Market Vision Writing with John Fallon

From Montreal, Canada, John Fallon debuts a new category here: interviews with professionals which are on the market. He’s a screenwriter, cinema director, actor and executive director at Bruise Productions Inc. With a lot of tips and knowledge, John Fallon gives you some important advices to the start-up of your screenwriter career with a great professional eye.

MENEGATTI: You’re an actor, screenwriter, director and executive at Bruise Productions Inc. How did everything begin? Tell me about your career!

JF: I had a tough upbringing, movies saved me. So when I reached a harsh crossroad early in life, I chose filmmaking. I went to film school first for two years than did acting school for 3 years. Once on the market, I started off doing the audition rounds, getting the random small parts while script doctoring for local production companies. Then I graduated to writing my own scripts for production, then getting hired to write for others. Finally I had to learn (and I’m still learning) to produce out of necessity, and I finally reached my holy grail of having directed my first feature with the upcoming The Shelter to be released this year in North America via the fine distribution company Uncork’d. I am now in the process of teaching myself how to edit, writing a new script while trying to get my next film off the ground. The more you know, the less people you have to depend on…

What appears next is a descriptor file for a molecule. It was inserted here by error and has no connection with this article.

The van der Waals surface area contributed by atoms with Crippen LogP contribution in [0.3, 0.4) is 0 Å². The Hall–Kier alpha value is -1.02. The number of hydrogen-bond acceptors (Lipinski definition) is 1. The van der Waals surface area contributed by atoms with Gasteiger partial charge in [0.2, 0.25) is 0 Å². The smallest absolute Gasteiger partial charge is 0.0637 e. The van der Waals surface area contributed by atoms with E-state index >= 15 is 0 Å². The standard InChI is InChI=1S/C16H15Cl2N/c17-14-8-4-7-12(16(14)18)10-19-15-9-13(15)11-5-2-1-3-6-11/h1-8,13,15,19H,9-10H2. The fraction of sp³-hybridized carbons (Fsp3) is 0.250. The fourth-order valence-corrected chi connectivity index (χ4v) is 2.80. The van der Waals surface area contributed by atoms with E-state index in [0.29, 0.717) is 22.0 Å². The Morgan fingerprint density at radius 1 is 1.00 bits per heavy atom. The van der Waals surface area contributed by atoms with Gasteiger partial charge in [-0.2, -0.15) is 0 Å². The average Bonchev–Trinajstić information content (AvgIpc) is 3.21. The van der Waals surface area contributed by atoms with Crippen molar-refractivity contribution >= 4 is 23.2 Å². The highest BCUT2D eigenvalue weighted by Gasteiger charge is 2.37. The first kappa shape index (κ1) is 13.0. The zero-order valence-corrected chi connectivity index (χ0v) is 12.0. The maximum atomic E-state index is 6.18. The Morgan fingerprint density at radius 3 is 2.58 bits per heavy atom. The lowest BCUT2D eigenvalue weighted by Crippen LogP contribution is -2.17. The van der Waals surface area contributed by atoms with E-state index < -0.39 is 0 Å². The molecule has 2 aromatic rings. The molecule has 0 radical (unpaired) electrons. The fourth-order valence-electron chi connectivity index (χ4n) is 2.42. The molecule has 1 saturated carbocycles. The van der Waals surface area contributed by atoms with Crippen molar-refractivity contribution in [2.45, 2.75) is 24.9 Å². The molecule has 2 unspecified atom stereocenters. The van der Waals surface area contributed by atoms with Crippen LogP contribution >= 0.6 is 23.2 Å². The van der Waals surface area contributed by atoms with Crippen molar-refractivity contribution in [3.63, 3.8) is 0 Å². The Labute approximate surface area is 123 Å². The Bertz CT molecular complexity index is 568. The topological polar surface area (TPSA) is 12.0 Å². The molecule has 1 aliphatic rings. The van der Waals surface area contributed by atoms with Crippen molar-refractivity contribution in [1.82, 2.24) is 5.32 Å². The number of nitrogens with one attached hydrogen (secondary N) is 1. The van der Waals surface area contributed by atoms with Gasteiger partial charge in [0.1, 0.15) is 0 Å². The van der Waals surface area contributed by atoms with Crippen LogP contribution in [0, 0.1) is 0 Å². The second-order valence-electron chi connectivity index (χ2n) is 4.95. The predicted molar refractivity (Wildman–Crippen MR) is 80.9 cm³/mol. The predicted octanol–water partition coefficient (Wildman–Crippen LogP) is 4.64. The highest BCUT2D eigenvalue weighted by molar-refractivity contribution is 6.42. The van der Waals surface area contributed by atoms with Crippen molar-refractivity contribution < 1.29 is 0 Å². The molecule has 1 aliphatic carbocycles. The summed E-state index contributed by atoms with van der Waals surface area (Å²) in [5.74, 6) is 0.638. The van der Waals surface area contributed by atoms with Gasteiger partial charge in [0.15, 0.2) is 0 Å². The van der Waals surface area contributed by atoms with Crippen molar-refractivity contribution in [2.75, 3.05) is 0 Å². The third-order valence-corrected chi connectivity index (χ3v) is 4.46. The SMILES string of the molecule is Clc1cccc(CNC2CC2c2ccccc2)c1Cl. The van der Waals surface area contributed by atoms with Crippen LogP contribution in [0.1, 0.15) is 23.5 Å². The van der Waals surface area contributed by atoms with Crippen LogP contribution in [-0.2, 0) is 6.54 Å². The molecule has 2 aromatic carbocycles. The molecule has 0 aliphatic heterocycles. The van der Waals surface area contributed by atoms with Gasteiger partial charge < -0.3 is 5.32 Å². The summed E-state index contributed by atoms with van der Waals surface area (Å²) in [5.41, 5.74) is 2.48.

Check out “The Shelter” trailer, right here: (

“The Shelter” cover art: John Fallon’s film

MENEGATTI: As a professional you have many points of view. In your opinion, tell me about the screenplay, which captivate the actor, director and the executive.

JF: The actor in me is attracted to either roles that go deep (like a complex character study), roles that will be lots of fun to do (like an action film) or roles that are both! The director in me is attracted to scripts that are in tuned with my own personal affinities (dark, action driven, a guy with a sword is always good) while the producer in me, well, looks for scripts that can be done at a price and would be financially/commercially viable.

John Fallon the actor, in the American Muscle

MENEGATTI: This question came from a reader of my blog. As a cinema director, when you read up a screenplay with camera directions (this sort of technical language), how do you face it? Someone who wants to do your work? No problem, just friendly suggestions?

JF: I have never encountered that. The screenplays that I have worked with were either written by me or were optioned/commissioned off of screenwriters who knew better. In my opinion, if you’re not going to direct the film yourself, there shouldn’t be any camera directions that go further than “Angle on” or “Close on” in your script. I personally would hate to read a script filled to the brim with camera directions from a writer if I wanted to direct it. You have to remember that you’re one script competing with countless other ones, it has to be an easy read. Don’t give people a reason to pass on your script at Page 1 because it’s filled with camera directions. But that is just my opinion…